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75% of businesses are implementing or considering bans on ChatGPT

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The initial craze over generative artificial intelligence (AI) appears to have morphed into exercised caution, with organizations now mandating or mulling over bans on the use of such tools.

Some 75% of businesses worldwide currently are implementing or considering plans to prohibit ChatGPT and other generative AI applications in their workplace. Of these, 61% said such measures will be permanent or long-term, according to a BlackBerry study conducted in June and July this year. The survey polled 2,000 IT decision-makers in Australia, Japan, France, Germany, Canada, the Netherlands, US, and UK.

Also: 5 emerging use cases of generative AI in commerce, according to Mastercard

Respondents pointed to risks associated with data security, privacy, and brand reputation as reasons for the ban. Another 83% expressed concerns that unsecured applications were a security threat to their IT environment. 

However, while 80% noted that it was within an organization’s rights to control the applications employees used for work purposes, 74% said bans exhibited “excessive control” over business and bring-your-own devices.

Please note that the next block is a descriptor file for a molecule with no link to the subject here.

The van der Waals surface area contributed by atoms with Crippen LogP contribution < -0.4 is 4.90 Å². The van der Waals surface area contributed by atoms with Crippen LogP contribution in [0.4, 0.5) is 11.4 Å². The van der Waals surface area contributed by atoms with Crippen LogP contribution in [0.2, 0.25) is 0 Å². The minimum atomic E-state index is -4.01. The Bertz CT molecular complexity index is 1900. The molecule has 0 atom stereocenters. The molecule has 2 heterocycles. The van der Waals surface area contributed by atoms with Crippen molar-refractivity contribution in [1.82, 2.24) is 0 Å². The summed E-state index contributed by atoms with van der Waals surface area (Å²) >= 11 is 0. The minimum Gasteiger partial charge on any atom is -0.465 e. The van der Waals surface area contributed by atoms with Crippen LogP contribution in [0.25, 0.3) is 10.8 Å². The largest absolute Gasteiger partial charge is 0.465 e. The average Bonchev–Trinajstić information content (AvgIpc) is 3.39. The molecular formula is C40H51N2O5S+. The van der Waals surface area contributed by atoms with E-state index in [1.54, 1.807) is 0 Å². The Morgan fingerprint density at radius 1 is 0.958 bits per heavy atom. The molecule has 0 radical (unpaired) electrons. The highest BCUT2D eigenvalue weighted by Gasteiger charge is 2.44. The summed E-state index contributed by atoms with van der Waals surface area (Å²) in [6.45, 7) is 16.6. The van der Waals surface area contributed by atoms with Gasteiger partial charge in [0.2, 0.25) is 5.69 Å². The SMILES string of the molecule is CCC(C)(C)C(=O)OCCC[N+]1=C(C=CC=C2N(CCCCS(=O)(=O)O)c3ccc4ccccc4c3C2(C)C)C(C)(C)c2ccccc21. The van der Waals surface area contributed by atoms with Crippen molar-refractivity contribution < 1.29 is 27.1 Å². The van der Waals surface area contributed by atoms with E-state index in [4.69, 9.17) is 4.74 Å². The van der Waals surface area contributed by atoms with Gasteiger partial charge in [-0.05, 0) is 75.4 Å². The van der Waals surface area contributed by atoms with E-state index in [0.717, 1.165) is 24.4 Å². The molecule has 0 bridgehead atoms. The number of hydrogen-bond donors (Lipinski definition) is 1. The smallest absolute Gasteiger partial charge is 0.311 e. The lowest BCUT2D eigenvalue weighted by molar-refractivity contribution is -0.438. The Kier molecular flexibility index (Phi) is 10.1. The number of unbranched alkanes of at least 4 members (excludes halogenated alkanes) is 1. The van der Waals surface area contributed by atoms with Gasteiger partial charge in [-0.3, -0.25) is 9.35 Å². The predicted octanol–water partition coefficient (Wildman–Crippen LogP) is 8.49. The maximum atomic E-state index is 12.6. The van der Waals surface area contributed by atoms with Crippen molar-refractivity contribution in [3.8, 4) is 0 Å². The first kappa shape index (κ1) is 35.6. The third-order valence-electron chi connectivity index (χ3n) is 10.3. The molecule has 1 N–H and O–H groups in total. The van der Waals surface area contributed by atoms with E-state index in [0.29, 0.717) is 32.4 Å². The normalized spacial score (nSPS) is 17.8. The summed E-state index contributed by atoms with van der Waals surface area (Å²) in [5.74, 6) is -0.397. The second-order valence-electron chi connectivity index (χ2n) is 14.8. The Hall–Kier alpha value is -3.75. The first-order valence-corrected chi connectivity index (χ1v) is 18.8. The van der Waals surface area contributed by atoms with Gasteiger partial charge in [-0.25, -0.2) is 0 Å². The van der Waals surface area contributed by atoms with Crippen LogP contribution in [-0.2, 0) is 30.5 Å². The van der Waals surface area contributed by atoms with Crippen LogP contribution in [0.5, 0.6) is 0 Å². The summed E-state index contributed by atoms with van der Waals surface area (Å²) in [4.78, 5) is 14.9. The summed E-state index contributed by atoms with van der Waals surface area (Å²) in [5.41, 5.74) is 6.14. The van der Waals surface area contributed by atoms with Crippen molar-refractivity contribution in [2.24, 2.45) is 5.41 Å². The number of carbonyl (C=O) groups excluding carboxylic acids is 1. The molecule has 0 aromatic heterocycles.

Caution aside, most do recognize the opportunities generative AI can deliver, with 55% citing increased efficiencies. Another 52% believed the technology could drive innovation, while 51% said it would enhance creativity. 

Also: How to achieve hyper-personalization using generative AI platforms

Some 81% also agreed generative AI could be tapped for cybersecurity defense. 

BlackBerry’s CTO for cybersecurity Shishir Singh said: “Banning generative AI applications in the workplace can mean a wealth of potential business benefits are quashed.”

He noted that companies instead should look to innovate with “enterprise-grade” generative AI, focusing on value over hype, and adopt caution when dealing with unsecured consumer generative AI tools. 

Also: 4 ways to detect generative AI hype from reality

“As platforms mature and regulations take effect, flexibility could be introduced into organizational policies. The key will be in having the right tools in place for visibility, monitoring, and management of applications used in the workplace,” Singh said. 

Gartner this week published research that also revealed generative AI to be a primary concern for enterprise risk executives. 

The technology was the second most-cited risk in the research firm’s survey for the second quarter of 2023, surfacing for the first time among the top 10, said Ran Xu, director of research for Gartner’s risk and audit practice. The report surveyed 249 senior enterprise risk executives in May this year. 

“This reflects both the rapid growth of public awareness and usage of generative AI tools, as well as the breadth of potential use cases and, therefore, potential risks that these tools engender,” Xu said. 


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